For Your Health: Running
Health Benefits of Running
We know that running is a great way to get physically fit. But how does it affect the body?
The most obvious effect of running is that it burns calories and raises the metabolic rate—the rate at which the body uses energy. This can help control weight. Running also builds and tones the muscles, particularly in the lower half of the body. Being toned and fit makes it easier to do other physical activities. But running, and any other form of regular exercise, also affects other systems of the body.
Running is a form of aerobic exercise—the heart rate increases during this activity. When the heart rate is raised, the whole cardiovascular system (the heart and blood vessels) gets a workout. Regular workouts make the cardiovascular system run more efficiently. But what does this mean? The heart is a muscle, so when the heart rate gets raised during exercise, the heart gets exercise. Regular exercise makes the heart, and the other parts of the cardiovascular system, stronger and helps it run more efficiently. The heart pumps more blood with each beat. This in turn helps the blood vessels retain elasticity. The increased volume of blood also carries more oxygen from the lungs to the other parts of the body. The lungs get a workout as well, because of the increased breathing rate during a run.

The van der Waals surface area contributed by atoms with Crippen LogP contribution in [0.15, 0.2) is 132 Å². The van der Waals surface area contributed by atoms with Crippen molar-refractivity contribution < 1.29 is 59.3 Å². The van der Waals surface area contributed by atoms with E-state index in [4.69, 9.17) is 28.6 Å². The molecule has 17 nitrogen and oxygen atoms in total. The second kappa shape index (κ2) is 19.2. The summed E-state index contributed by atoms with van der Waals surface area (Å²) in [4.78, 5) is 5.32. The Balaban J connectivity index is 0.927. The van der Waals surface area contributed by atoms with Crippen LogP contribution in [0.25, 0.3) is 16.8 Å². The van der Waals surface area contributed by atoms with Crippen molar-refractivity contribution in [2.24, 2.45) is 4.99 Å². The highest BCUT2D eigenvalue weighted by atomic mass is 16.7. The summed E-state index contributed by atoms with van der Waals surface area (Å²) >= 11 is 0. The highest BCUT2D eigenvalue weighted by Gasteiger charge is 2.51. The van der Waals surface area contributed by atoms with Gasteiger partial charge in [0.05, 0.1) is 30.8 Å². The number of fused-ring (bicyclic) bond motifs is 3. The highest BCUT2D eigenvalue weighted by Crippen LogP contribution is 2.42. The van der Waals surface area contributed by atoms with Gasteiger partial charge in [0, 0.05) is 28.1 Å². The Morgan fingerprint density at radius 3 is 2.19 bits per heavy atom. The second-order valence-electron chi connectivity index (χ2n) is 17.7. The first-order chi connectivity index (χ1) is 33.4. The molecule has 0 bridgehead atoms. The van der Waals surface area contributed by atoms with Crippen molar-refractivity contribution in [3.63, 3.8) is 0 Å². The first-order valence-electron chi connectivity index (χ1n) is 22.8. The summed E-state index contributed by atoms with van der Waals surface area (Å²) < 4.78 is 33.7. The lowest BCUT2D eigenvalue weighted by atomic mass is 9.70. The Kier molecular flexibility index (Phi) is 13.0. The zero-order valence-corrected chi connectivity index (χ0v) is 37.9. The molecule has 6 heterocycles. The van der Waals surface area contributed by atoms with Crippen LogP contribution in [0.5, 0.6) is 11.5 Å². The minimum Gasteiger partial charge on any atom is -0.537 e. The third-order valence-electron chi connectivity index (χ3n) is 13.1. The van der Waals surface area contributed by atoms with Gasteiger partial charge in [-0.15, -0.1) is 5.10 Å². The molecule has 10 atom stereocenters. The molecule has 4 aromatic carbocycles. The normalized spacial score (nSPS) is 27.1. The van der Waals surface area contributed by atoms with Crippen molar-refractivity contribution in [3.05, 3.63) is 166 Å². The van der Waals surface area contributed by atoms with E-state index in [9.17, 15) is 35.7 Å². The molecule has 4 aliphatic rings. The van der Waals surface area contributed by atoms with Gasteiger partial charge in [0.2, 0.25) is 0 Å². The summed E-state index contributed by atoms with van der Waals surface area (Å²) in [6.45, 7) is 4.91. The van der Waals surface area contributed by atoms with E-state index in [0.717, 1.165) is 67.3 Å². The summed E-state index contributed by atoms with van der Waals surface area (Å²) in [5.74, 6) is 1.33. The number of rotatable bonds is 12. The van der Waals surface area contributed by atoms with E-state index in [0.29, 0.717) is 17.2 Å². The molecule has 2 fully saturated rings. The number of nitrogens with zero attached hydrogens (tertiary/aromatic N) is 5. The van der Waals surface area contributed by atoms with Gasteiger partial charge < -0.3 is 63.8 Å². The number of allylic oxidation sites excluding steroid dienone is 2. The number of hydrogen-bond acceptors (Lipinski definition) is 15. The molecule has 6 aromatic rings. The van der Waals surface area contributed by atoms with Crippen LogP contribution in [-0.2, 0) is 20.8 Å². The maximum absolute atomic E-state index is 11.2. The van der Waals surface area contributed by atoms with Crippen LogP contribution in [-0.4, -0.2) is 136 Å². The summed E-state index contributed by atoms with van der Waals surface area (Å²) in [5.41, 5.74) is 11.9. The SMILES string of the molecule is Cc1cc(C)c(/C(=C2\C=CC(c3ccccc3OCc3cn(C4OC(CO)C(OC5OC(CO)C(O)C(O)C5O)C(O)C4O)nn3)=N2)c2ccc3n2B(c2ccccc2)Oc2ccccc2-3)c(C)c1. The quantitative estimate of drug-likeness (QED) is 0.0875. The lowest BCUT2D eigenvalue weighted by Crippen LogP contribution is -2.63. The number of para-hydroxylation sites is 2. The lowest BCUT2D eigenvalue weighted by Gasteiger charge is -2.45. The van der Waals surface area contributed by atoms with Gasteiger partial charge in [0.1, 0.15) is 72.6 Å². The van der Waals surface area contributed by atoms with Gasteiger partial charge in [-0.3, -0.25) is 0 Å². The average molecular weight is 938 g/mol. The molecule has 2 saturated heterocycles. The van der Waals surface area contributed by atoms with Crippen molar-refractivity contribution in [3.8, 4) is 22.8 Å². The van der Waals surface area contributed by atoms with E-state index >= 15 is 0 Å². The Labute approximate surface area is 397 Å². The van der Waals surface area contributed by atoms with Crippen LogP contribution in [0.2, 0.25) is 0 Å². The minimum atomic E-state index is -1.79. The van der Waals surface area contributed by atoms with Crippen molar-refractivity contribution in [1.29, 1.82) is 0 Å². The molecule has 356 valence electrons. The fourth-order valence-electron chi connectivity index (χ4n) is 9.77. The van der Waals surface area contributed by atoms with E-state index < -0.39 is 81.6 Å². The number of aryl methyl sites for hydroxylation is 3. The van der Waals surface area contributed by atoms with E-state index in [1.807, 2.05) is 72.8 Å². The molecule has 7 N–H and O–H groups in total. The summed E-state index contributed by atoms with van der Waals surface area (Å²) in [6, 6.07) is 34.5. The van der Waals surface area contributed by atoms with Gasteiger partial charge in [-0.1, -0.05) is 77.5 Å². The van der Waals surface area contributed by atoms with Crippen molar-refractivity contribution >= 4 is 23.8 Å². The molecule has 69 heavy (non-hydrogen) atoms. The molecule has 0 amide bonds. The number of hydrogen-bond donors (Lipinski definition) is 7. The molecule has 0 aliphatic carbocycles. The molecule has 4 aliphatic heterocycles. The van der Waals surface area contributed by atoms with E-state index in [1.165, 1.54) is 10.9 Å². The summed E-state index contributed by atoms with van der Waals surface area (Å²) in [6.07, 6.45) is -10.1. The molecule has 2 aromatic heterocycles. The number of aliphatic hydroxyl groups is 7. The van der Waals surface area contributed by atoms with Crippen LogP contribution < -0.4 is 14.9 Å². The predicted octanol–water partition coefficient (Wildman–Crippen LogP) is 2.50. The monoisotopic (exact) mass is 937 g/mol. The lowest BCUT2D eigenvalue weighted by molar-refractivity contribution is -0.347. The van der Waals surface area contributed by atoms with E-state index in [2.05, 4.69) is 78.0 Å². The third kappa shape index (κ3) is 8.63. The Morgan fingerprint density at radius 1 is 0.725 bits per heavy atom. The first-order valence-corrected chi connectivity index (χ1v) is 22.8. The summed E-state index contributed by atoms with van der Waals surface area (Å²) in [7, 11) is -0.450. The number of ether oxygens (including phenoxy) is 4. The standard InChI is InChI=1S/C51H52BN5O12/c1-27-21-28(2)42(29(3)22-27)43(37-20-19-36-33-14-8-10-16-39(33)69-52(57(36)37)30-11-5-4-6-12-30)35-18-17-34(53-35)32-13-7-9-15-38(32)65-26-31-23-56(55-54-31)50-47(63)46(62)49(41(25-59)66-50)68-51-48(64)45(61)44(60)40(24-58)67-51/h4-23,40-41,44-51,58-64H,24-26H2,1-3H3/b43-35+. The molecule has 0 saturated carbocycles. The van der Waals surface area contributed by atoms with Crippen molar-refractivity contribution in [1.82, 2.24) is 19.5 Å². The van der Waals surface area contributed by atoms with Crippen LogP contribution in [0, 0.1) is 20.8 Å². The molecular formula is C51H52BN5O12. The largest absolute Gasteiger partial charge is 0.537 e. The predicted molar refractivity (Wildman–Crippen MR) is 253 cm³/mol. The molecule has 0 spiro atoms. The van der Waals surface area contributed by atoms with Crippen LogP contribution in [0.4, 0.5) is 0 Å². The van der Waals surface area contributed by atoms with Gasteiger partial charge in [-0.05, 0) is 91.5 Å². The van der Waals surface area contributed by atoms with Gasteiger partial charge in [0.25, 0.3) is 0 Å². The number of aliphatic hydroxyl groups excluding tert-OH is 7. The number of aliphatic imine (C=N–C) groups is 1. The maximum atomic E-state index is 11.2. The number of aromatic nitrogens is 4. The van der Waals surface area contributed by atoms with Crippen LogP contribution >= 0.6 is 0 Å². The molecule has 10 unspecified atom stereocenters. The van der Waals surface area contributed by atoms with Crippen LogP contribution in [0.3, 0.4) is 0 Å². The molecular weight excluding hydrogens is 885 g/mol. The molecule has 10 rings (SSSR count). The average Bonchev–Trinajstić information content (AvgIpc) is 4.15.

But why are these effects important? Weight control plays a leading role in preventing type 2 diabetes, a disease in which the sugars in food are not properly metabolized. This disease is growing dramatically around the world, particularly in countries undergoing rapid industrialization. People with diabetes are more likely to develop kidney disease, cardiovascular disease, blindness, gangrene, and other illnesses.
Regular exercise reduces blood pressure, thereby helping to control hypertension (high blood pressure). Exercise also raises the good cholesterol (high-density lipoproteins, or HDL) and lowers the bad cholesterol (low-density lipoproteins, or LDL), the kind of cholesterol that builds up in the arteries. All of this helps prevent heart attacks and strokes, as well as other cardiovascular diseases.
Another advantage of running is that it is a weight-bearing exercise. Exercise in which muscles pull on bones helps stimulate bone building. This makes them stronger and healthier.
If any aerobic, weight-bearing exercise gives the body a good overall workout, why choose running? The answer is the simplicity of the activity. Running can be done outside on roads or indoors on a track or treadmill. It requires very little equipment beyond good running shoes, and it can be done in warm or cold weather.
Now we know the benefits of running. Is there anything to look out for that can cause problems?